QUEEN OF THE ORI­ENT

IIT’S EASY TO FOR­GET THAI­LAND’S RE­CENT TROU­BLES WHILE BE­ING SPOILED IN ONE OF THE CAP­I­TAL’S MOST LUX­U­RI­OUS HO­TELS

The Advertiser - SA Weekend - - CONTENTS - DEB­O­RAH BOGLE

Bangkok’s his­toric Man­darin Ori­en­tal ho­tel is the per­fect place for a break.

A TIERED

pool, float­ing lo­tus flow­ers, water­front ter­race and the Chao Phraya River, Bangkok’s mighty wa­ter­course where fer­ries, barges and long-tail boats ply their routes: that’s the view from our canopied day bed at the Man­darin Ori­en­tal. We sip our drinks and won­der – what were we think­ing when we con­tem­plated can­celling a cou­ple of months ear­lier?

From the en­clave of lux­ury and priv­i­lege that is Bangkok’s old­est and most fa­mous ho­tel, it’s easy to for­get that the Thai cap­i­tal was paral­ysed by vi­o­lent street clashes in May this year. At home, we had watched with grow­ing alarm as the mostly peace­ful cam­paign against the govern­ment by the Red Shirt pro­test­ers – who for more than a month had locked down a vast com­pound fan­ning out from the Ratchapra­song in­ter­sec­tion – ended with sol­diers storm­ing the bar­ri­cades with tanks, leav­ing 99 dead and nearly 1900 in­jured. In the vi­o­lence that fol­lowed the as­sault, sev­eral build­ings were burned, in­clud­ing the up­mar­ket, multi-storey Cen­tralWorld shop­ping cen­tre.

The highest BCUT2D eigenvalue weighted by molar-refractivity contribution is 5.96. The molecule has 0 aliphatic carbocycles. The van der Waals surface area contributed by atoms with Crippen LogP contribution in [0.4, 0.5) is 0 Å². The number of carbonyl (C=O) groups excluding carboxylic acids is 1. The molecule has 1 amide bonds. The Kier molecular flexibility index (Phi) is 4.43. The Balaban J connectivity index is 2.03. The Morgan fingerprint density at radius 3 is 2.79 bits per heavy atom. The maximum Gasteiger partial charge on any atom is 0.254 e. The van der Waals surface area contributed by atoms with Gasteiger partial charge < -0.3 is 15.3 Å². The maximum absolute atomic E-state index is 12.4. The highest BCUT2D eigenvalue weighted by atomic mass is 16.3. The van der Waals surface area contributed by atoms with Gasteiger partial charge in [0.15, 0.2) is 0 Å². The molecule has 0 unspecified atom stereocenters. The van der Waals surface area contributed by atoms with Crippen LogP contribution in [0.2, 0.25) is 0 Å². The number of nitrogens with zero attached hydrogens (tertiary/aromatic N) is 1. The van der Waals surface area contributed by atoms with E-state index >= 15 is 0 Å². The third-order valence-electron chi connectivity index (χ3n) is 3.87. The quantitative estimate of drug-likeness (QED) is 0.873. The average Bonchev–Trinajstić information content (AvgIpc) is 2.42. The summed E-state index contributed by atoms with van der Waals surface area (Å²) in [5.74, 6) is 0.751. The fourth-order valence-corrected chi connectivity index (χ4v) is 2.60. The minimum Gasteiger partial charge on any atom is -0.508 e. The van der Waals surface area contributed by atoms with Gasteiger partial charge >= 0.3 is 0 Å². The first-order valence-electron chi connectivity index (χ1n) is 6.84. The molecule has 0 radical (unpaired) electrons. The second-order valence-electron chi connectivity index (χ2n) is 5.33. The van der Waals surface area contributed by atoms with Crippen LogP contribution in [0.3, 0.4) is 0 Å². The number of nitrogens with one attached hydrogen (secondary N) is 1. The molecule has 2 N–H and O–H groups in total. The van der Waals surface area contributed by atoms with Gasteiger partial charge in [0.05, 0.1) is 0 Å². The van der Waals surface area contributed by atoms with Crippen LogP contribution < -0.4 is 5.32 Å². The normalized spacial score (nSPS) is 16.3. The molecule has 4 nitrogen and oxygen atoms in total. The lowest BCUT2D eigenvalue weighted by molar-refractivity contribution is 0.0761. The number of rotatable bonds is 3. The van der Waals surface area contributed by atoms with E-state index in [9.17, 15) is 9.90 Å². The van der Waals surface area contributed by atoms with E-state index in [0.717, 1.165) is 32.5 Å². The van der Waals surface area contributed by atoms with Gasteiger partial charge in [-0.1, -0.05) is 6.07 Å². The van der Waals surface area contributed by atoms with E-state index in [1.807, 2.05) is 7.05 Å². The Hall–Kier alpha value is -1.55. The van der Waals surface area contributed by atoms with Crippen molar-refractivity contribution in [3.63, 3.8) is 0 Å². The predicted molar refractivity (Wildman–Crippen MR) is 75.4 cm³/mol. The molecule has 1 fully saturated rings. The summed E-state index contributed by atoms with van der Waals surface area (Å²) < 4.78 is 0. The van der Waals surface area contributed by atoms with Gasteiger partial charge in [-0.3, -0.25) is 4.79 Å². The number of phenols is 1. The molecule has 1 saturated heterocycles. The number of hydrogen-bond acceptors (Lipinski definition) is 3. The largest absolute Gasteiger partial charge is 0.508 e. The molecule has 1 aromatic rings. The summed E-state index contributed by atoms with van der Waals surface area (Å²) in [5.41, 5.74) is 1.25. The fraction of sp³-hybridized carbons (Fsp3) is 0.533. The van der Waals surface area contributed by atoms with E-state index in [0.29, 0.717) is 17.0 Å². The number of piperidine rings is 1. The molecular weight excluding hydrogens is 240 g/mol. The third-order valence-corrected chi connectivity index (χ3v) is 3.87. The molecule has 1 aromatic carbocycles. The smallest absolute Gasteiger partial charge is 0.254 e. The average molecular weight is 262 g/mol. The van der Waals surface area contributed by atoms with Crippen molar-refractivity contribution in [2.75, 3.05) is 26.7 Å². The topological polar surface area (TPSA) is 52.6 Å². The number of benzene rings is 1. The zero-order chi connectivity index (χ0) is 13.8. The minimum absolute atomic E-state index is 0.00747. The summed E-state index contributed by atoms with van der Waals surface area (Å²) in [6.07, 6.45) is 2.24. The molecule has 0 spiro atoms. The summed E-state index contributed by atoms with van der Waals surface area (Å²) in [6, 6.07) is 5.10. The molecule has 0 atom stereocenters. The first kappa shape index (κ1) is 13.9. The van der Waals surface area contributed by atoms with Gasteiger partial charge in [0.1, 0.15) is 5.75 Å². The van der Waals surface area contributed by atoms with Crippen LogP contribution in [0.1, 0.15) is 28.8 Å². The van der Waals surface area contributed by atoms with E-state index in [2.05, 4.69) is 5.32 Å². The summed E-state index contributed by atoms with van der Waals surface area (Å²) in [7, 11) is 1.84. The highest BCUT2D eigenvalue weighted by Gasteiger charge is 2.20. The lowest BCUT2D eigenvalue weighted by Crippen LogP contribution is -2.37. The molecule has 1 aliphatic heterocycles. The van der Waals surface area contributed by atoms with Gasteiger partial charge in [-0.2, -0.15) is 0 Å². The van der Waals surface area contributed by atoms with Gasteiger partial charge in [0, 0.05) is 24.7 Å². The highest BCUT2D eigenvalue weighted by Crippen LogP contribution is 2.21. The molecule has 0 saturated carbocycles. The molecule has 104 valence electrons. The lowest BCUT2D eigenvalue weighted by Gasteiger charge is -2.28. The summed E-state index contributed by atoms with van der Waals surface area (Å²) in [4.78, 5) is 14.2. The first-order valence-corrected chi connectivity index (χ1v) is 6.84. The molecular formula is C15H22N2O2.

Two months later most of the Red Shirts’ lead­ers are in jail and the largely ru­ral pro­test­ers have been bussed back to their vil­lages to re­sume the im­pov­er­ished lives

Din­ing be­side the Chao Phraya River at the Man­darin Ori­en­tal ho­tel.

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